Some other interesting stuff: You might know who Caedmon’s Call is, but you probably don’t know one of their lead singers, Derek Webb.  He wrote a song about the idea of steering God where we want that contains strong language for the Christian market.  Take a look at the lyrics if you’d like.

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2) Jeremiah 29:11 – “For I know the plans I have for you,” declares the Lord, “plans to prosper you and not to harm you, plans to give you hope and a future.”

Why it’s popular:
Many of us would like to have more money or improve our overall circumstances (which typically translates to more money.) We know God cares about us; Matthew 6:25-34 makes that clear.  But this verse is money — can’t stay away from that word for some reason — because it means God cares about our welfare AND wants us to have an awesome future. In an affluent American culture, this resonates like the 12-inch subs in the back of your dream car.

The problem:
Where do I start?
1) The context of this verse makes our interpretation seriously problematic. Without getting too gritty, start by reading the entirety of Jeremiah 29.  What is going on?
– Israel is in captivity because of their blatant sin.
– Jeremiah is writing a letter to Israel to explain what to do about it.
– After 70 years, they will be rescued from their captivity.
It’s clear that the passage is not written to “you and I”, but to the nation of Israel.

2) The translation I quoted, which is the most familiar one to a Christian who might use this as their “life verse”, is the NIV.  I could go to town on why the NIV should never be quoted, but many people use that translation and they’re doing fine, so whatever.
But let’s take a look at the New King James Version (NKJV):
“For I know the thoughts that I think toward you, says the Lord, thoughts of peace and not of evil, to give you a future and a hope.”
They’re not “plans” anymore; they’re thoughts. And “prosper” isn’t even in there.  What happened?

How about the OLD King James Version?:
“For I know the thoughts that I think toward you, saith the Lord, thoughts of peace, and not of evil, to give you an expected end.” 
Expected end?  Whose ideas are expected?  And what end are we referring to?

Okay, so I’m going old school.  What if I went contemporary? The beloved Message “Bible” even tells you what’s up:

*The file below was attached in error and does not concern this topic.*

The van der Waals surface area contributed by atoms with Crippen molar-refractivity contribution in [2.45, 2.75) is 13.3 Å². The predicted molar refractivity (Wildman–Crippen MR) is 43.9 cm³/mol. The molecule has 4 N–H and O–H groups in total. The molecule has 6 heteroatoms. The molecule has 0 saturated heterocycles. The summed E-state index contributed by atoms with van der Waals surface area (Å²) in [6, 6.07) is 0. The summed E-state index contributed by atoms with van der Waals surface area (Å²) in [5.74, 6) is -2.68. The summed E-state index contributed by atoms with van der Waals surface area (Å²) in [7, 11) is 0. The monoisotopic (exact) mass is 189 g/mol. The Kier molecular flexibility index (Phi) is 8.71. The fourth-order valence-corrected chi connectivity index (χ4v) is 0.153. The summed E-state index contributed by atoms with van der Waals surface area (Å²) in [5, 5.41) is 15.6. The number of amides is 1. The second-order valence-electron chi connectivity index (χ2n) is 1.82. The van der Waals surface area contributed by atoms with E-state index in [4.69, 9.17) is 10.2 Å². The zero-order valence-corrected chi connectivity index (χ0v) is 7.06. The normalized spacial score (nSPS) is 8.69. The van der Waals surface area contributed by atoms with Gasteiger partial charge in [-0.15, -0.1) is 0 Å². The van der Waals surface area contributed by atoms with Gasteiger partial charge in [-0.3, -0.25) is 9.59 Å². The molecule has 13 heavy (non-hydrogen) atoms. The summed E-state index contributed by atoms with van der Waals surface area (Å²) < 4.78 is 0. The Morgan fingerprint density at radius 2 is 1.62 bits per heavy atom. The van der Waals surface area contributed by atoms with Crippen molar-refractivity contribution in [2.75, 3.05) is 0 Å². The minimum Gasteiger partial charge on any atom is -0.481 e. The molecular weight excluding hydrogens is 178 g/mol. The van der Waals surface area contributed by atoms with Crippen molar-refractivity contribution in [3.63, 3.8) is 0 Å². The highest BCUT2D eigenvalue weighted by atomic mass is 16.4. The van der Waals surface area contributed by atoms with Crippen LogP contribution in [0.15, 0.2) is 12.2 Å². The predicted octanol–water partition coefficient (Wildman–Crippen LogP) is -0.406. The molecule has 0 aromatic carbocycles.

(they group verses 10 and 11): “This is God’s Word on the subject: “As soon as Babylon’s seventy years are up and not a day before, I’ll show up and take care of you as I promised and bring you back home. I know what I’m doing. I have it all planned out—plans to take care of you, not abandon you, plans to give you the future you hope for.”

Always check your translation before you go to town on an isolated verse.

3) Bad doctrine, as Paul warned several churches and Timothy throughout his letters, is not born of the devil, but of man himself.  Jeremiah 29:11 is the perfect catalyst for men to take a verse and twist it to fit a particular stance. Many, many churches use this verse, among other passages, to promulgate the idea that we’re entitled to a whole bunch of money, and that we just have to ask God for it.

The solution:
There are several other verses that discuss how God takes care of us, but we need to get rid of the obviously incorrect notion that we’re entitled to great wealth.  We are to identify with Christ’s suffering — He didn’t die to make us comfortable, but to demonstrate the degree of love we are to imitate.
As for the verse, look at the broader context to create application: we have freedom in Christ; much like Babylon held the nation of Israel in captivity, so did we once remain captive in our sin only to be freed by Christ’s sacrifice.

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1) Philippians 4:13 – “I can do all things through Christ who strengthens me.”

Why it’s popular:

It’s short.  It’s easy to memorize.  It looks good to quote and even better on a t-shirt.  It makes Jesus look good too.  How could you go wrong with Jesus strengthening you?

If you are friends with church-goers on Facebook or other social networking sites, you’ve likely seen this post:
“Traffic was tough this morning, and I had to endure a nagging boss the whole day.  But I can do all things through Him!  Praise God!”
How about this one?:
“There’s so much cleaning to do around the house, it feels like it’ll never get done.  It is He who strengthens me; otherwise I’d probably be sitting on the couch all day!”

The problem:
Over time, we’ve applied this Scripture to our first-world problems that don’t come anywhere close to qualifying as truly difficult circumstances. In the previous verse, Paul says, “…I have learned both to be full and hungry, to both abound and to suffer need.” We call inconveniences “persecution,” taking away from what real suffering looks like.

The solution:
Jesus is not a magic word.  He is simultaneously our Lord and the epitome of humanity and suffering. To use “His strength” for our personal comfort is borderline slanderous.  Instead, we should look upon His suffering, and praise the Father for the non-stop blessings we continually overlook

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1 Timothy 3:16-17: All Scripture is given by inspiration of God, and is profitable for doctrine, for reproof, for correction, for instruction in righteousness, that the man of God may be complete, thoroughly equipped for every good work.

Acts 20:25-31: (Paul says to the church of Antioch) “And indeed, now I know that you all, among whom I have gone preaching the kingdom of God, will see my face no more. Therefore I testify to you this day that I am innocent of the blood of all men.
For I have not shunned to declare to you the whole counsel of God. Therefore take heed to yourselves and to all the flock, among which the Holy Spirit has made you overseers, to shepherd the church of God which He purchased with His own blood.
For I know this, that after my departure savage wolves will come in among you, not sparing the flock. Also from among yourselves men will rise up, speaking perverse things, to draw away the disciples after themselves. Therefore watch, and remember that for three years I did not cease to warn everyone night and day with tears.”

Matthew 5:18: “For assuredly, I say to you, till heaven and earth pass away, one jot or one tittle will by no means pass from the law till all is fulfilled.”